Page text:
The different roles to be played in the world are already written out and predetermined. The individual has no choice but to play his or her part, just like an actor who is assigned to play a particular role. The infant has to act just like an infant, crying and eating and sleeping. The infant boy finds himself playing the role of a schoolboy, and he acts like a schoolboy is supposed to act, including creeping to school very reluctantly. Not all boys go through the soldier stage that Jacques describes, but those who become soldiers will look and act like soldiers. We all find ourselves playing different roles and trying to act the way we think people in those roles are supposed to act. When a man becomes a father, he tries to act like a father; and when a woman becomes a mother, she finds herself trying to act the way she thinks a mother is supposed to act. The world is a stage because there are only certain roles to be played and people try to fit into those roles. Even if they are rebellious, they end up playing the roles of rebels--drinking, swearing, smoking, using drugs, getting into trouble. In some cases they end up in prison, where they try to play the role of tough convicts. It is truly impressive and amusing to see how so many people seem to fit precisely into the roles they are playing. Professors act like professors. Cab drivers act like cab drivers. Waiters and waitresses look, stand, walk and talk like waiters and waitresses. Bus drivers certainly act like bus drivers--and, of course, cops always act like cops. If movies had existed, Jacques might have been made to say that all the world's a big motion-picture set and all the men and women are movie actors--some of them stars and some of them merely extras.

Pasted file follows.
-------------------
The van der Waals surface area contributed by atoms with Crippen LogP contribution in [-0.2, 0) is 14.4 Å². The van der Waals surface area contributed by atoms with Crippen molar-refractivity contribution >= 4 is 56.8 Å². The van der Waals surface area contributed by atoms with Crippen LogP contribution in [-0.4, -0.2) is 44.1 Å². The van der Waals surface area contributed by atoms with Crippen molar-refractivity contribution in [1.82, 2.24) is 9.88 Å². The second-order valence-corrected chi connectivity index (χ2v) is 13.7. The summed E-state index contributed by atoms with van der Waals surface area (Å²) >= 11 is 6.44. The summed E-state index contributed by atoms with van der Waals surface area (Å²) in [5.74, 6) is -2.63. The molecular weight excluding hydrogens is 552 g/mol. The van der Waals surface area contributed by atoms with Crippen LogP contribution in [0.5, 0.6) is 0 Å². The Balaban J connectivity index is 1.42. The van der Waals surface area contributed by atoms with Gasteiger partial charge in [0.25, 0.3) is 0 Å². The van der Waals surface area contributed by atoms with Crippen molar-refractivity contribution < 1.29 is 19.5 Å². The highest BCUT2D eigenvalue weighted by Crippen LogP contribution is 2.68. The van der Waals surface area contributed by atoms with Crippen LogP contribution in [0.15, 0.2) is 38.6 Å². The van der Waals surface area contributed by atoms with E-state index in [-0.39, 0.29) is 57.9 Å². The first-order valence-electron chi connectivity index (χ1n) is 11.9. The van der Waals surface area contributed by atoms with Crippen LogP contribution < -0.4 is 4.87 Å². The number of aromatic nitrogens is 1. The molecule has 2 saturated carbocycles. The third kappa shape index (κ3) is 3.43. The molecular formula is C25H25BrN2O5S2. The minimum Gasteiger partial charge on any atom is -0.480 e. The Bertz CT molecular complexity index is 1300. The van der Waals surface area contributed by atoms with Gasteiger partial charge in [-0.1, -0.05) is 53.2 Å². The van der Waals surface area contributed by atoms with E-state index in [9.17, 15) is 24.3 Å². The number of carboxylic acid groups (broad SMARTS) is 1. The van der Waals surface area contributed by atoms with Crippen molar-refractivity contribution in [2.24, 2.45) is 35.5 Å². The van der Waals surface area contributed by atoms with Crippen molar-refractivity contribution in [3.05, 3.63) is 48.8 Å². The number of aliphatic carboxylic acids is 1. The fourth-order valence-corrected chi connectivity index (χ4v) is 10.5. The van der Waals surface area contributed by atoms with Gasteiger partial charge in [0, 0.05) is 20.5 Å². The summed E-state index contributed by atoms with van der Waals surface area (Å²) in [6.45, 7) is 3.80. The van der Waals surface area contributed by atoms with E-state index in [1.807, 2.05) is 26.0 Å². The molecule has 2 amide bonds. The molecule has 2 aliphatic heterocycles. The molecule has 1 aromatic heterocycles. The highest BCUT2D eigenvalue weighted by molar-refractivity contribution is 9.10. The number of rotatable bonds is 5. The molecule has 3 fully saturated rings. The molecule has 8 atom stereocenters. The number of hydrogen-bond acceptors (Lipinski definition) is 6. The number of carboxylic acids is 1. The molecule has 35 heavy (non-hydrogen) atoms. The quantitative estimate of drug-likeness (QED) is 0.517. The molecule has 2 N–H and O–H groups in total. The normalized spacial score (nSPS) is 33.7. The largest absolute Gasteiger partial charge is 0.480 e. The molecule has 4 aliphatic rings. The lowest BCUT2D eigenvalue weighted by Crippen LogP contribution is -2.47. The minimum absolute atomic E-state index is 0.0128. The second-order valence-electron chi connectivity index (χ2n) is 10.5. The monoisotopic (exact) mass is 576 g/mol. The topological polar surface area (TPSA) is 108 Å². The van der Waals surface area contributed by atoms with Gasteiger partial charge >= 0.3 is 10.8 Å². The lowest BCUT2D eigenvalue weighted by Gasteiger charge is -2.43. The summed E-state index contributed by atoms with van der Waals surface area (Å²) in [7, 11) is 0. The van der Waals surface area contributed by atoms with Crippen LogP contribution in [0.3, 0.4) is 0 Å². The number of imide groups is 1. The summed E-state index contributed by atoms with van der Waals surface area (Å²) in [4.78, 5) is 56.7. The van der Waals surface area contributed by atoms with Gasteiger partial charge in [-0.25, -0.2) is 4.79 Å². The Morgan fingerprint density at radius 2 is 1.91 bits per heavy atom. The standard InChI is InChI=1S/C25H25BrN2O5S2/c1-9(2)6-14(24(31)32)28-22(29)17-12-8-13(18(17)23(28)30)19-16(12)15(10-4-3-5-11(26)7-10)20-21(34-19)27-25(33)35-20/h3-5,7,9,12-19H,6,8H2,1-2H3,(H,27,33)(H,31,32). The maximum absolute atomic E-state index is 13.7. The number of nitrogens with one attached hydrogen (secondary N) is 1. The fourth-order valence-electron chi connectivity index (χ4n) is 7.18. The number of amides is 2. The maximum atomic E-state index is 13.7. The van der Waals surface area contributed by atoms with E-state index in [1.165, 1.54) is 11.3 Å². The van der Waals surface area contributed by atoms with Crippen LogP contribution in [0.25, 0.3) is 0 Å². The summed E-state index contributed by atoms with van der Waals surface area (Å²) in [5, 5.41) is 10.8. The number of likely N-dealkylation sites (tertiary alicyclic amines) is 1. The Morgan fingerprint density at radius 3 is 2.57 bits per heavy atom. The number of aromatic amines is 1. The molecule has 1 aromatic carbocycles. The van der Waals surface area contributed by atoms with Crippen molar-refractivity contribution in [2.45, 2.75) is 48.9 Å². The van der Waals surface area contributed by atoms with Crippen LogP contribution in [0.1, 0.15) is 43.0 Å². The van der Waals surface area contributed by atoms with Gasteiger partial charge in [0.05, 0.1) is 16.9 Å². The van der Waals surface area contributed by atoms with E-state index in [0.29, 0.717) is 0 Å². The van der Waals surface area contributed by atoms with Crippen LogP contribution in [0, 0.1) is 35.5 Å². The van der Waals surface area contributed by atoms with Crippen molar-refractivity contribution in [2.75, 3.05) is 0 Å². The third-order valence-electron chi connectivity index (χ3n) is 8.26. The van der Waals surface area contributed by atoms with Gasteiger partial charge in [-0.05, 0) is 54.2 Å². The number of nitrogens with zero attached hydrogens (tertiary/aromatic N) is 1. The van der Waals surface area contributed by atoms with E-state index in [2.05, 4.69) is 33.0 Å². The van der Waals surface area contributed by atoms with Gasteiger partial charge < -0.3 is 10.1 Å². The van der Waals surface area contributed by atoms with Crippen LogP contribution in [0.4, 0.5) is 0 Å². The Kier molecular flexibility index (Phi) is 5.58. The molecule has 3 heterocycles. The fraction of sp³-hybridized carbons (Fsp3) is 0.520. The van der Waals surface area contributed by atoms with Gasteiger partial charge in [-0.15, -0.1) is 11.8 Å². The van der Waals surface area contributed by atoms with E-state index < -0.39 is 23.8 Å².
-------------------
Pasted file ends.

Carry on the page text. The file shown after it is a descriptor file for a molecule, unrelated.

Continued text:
The meaning should start in context: this is a play in which people are playing parts (the actors, playing characters), and in which some characters are pretending to be others (living under false names, as men when they are women, etc.). Therefore, it is a statement that is already true: that's the world they are in.
However, on a deeper level, it is a cynical line: it says we all play roles, and that none of us are honest or sincere. We just pretend.
Going deeper still, it suggests there is an author behind us, a God perhaps, who writes us into being, and it recognizes how brief our lives are.
The fact that Jacques recites these lines in "As You Like It" may have no special significance. I suspect that Shakespeare wrote out many short speeches and sololiquies extemporaniously as the ideas came to him and then saved them until he found a character and a spot where he could insert them in one of his plays. I suspect this was true of "To be or not to be," of Polonius's advice to Laertes (which sounds very wise for a silly old man like Polonius), and of many others, including even Macbeth's "Tomorrow and tomoorrow and tomorrow." Jacques is supposed to be characteristically melancholy. There is nothing particularly melancholy about the "All the world's a stage" speech. It could have been spoken by Rosalind or Touchstone or by Hamlet or by Iago. It was really Shakespeare himself speaking through one of his actors. What is great about the "All the world's a stage" is not that it characterizes the melancholy Jacques, but that it contains a lot of truth.